At some of our business units here at itdesign, we have been working with Holacracy as far back as 2016 already. We focus on responsibility and personal organizational skills in the spirit of New Work. At the same time, it is actually also an innovative corporate philosophy. Managing Director Dr Jörg Leute explains in this interview what exactly Holacracy means, how it works, and what opportunities it offers.
First, tell us briefly: What does Holacracy mean for you, Jörg?
At the core of Holacracy is the idea that an organization must have a goal or a purpose. An organization should therefore not exist for the sole purpose of making money. An organization should always have a higher purpose or goal in mind. And this goal should be clearly manifested and clarified in all features. A purpose like that is something grand and visionary, and it entails very specific responsibilities. So I take on a certain role whenever I am involved in an organization. Employees are free to decide for themselves how they want to go about achieving common goals. When each person contributes to, and therefore helps change, the organization, the organization ends up constantly evolving and adapting to the environment so that it is able to respond in the best possible way. Holacracy therefore offers every individual the opportunity to take responsibility and to improve themselves while advancing the organization at the same time.
What’s so special about Holacracy?
Holacracy is not organized around the traditional structure of a typical business organization. It is does not have a hierarchical, pyramid-like structure. In any case, such hierarchies primarily exist on paper. In reality, companies are not so straightforward at all. They are complex systems. There is often a shadow hierarchy. The lived truth may differ significantly from the official hierarchy. There are also strict guidelines and limited areas of responsibility: Whatever is written down as part of an employee’s job description is what must get done. Whatever is done above and beyond should be rewarded accordingly.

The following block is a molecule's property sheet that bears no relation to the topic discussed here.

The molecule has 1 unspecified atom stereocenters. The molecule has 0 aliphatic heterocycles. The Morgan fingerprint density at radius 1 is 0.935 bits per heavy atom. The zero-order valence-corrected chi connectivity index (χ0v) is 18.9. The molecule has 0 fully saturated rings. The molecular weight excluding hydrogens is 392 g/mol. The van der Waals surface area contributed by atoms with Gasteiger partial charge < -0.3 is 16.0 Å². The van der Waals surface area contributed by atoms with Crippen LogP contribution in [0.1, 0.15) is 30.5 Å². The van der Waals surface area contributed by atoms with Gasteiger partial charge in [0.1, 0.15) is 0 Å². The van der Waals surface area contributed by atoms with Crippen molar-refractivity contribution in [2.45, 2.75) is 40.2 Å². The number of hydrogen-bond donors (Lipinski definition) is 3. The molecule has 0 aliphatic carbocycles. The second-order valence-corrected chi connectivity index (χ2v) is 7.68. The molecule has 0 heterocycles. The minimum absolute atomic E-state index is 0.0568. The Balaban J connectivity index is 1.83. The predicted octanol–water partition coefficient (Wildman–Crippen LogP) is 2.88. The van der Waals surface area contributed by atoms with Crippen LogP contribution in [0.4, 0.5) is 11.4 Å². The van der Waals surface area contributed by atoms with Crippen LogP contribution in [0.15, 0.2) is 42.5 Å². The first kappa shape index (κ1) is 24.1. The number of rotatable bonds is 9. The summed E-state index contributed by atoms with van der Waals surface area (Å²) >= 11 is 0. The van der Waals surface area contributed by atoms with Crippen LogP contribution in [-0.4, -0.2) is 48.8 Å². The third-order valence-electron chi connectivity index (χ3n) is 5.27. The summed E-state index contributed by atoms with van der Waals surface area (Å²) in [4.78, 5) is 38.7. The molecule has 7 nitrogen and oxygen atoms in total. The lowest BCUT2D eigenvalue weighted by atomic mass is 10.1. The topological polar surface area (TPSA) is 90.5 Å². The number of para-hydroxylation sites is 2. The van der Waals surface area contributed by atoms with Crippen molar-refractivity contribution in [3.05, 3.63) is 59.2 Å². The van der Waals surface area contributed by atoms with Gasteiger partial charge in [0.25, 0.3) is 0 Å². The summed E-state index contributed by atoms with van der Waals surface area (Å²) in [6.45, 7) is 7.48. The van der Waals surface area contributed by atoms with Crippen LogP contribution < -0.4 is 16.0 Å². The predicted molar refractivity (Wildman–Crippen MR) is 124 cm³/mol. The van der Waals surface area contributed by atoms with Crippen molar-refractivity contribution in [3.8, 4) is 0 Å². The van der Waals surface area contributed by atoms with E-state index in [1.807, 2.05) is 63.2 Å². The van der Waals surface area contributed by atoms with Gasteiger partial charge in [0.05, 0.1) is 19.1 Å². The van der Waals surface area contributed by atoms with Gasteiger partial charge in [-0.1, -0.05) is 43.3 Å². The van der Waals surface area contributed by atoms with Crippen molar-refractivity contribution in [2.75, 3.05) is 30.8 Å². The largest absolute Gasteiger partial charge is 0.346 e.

But Holacracy supports and demands personal organizational skills. While everyone at the company follows common goal, employees are also empowered to make intelligent decisions on their own as well. An organization actually operates best when bosses don’t have to tell people exactly what to do all the time. When there are clear rules, people don’t need anyone to micromanage them. And Holacracy represents exactly such a set of rules – there is no shadow hierarchy. The documented hierarchy is congruent with the actual one. That is exactly why Holacracy does a very precise job of documenting who is assigned which role. The person can then adopt the decision-making powers of this role. And: If something is not explicitly delegated to someone, I am allowed to do it. In the traditional model, however, it works exactly in the opposite way. However: Holacracy is also very much focused on being there for the customer and adjusting the organization to produce a great result for the benefit of the customer.
And what does the implementation of Holacracy actually look like?
Holacracy is about sensing tension and then responding like this: If it seems to me that something is not going the way it should, then that means there is some tension present. Each person involved in that organization then also has the power and mandate to make adjustments to the organization. That’s because each person is given the responsibility to ensure that the organization fulfills its purpose and functions to carry out its objectives.
In practice, the role’s function is particularly important. Put in simple terms: A holarchic organization is like a circle. There are various roles all inside this circle. A person will then take on one, or typically several, roles, thus assuming whatever responsibilities may be associated with the role(s). There are two central role types: ‘Lead’ and ‘Rep’.